Architects set out their vision for no-frills flats
What is a no-frills, affordable flat?
The government has been encouraging developers to build such homes for people priced out of the market, but has not spelled out exactly what the term means.
Local architects will recommend a definition to the Urban Renewal Authority and the Housing Society.
'It's hard to persuade developers not to build luxury flats, so the government - especially the URA, which is in the best position to provide cheaper flats in renewal projects - should take the initiative,' said Susan Leung So-wan, chairwoman of the Hong Kong Institute of Architects' board of local affairs.
'If these no-frills projects are well-received, then the private developers will be interested, too.'
The institute says a flat in a no-frills project should have a saleable area of 350 to 650 square feet with a 3.15 metres floor-to-floor height and a minimum bedroom size of 2.1 square metres. Buyers should be able to select fitting-out packages for internal walls, floor and ceiling finishes and for fittings such as sink units and kitchen cabinets, rather than accepting extravagant built-in sets.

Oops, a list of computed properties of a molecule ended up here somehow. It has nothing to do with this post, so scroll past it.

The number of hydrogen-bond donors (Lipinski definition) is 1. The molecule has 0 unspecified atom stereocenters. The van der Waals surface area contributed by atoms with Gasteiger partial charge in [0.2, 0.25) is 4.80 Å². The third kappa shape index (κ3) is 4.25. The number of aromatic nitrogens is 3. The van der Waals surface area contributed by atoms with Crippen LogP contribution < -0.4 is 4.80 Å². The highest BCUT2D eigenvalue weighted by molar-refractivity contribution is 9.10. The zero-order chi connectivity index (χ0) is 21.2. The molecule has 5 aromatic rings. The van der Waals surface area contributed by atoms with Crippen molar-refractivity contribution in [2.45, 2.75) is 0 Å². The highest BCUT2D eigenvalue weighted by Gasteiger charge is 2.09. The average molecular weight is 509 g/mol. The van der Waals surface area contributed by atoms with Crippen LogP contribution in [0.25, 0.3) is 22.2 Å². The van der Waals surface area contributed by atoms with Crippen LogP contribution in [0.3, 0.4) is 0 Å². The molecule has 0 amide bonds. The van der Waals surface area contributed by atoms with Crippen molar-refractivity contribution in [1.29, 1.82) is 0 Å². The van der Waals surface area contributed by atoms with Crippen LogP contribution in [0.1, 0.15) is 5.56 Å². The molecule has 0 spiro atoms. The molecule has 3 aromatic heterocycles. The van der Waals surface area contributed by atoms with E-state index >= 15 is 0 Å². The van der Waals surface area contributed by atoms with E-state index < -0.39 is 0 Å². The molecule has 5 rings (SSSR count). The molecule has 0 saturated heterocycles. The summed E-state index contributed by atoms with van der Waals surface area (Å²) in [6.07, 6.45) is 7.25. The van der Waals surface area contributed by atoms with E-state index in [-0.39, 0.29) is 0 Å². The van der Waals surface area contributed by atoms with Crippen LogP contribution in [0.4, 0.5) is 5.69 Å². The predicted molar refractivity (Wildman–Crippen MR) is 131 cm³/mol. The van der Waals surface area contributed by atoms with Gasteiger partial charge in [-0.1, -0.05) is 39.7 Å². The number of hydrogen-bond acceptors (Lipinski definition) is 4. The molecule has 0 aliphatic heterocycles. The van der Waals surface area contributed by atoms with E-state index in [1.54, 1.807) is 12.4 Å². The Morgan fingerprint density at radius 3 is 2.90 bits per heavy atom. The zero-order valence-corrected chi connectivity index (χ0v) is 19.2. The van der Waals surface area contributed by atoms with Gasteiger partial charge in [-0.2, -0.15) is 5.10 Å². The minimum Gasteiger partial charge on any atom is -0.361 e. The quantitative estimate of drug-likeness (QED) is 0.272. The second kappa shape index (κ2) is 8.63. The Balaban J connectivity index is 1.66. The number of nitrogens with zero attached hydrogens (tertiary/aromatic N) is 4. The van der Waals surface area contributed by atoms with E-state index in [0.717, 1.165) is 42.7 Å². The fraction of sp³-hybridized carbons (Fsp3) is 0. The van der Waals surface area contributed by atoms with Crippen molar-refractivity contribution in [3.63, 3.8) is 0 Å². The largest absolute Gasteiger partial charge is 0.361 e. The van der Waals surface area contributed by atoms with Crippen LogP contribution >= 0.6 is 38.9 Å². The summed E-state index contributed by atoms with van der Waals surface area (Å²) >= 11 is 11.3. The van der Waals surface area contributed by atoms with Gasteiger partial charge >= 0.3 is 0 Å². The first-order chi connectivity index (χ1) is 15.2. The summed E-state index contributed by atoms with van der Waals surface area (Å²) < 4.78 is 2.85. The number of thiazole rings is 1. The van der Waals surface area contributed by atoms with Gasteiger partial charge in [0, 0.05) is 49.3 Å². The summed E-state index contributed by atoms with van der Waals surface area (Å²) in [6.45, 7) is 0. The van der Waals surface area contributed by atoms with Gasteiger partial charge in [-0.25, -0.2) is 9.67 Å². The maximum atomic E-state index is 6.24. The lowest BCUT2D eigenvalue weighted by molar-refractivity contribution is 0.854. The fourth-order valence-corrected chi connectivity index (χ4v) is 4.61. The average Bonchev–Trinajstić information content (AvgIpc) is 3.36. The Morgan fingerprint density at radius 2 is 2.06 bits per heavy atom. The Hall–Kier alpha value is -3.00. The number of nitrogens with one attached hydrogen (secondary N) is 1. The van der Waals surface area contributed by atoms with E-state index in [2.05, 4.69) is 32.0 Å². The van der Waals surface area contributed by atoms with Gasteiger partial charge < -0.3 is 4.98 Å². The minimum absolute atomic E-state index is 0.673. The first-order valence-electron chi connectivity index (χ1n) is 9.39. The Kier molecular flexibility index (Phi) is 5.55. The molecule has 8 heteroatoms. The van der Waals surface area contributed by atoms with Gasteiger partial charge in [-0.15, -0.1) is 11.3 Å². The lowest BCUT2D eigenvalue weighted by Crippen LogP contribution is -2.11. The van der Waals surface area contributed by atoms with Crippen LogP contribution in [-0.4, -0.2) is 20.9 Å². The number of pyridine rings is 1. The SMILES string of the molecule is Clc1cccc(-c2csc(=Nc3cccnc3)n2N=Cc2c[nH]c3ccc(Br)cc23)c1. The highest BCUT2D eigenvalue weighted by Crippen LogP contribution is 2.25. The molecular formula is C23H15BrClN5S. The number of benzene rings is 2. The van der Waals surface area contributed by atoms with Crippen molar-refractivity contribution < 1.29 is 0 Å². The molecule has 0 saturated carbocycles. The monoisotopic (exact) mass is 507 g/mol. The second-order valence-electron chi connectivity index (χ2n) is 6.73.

Luxurious clubhouses with tennis courts and banquet rooms should be replaced by ones with basic facilities like study rooms, multi-function rooms and gymnasiums.
The institute says there is no need for a fully air-conditioned, hotel-like lobby. Attractive, low-maintenance interior finishes with air-conditioning only next to the lift and caretaker's counter are good enough.
Leung said there were too many unaffordable luxury flats on the market. She said production of no-frills flats should be based on what users want, not what developers or investors think will make them money.
In October last year, the URA defined a no-frills project as one with no unnecessary facilities and a small parking area, but did not elaborate.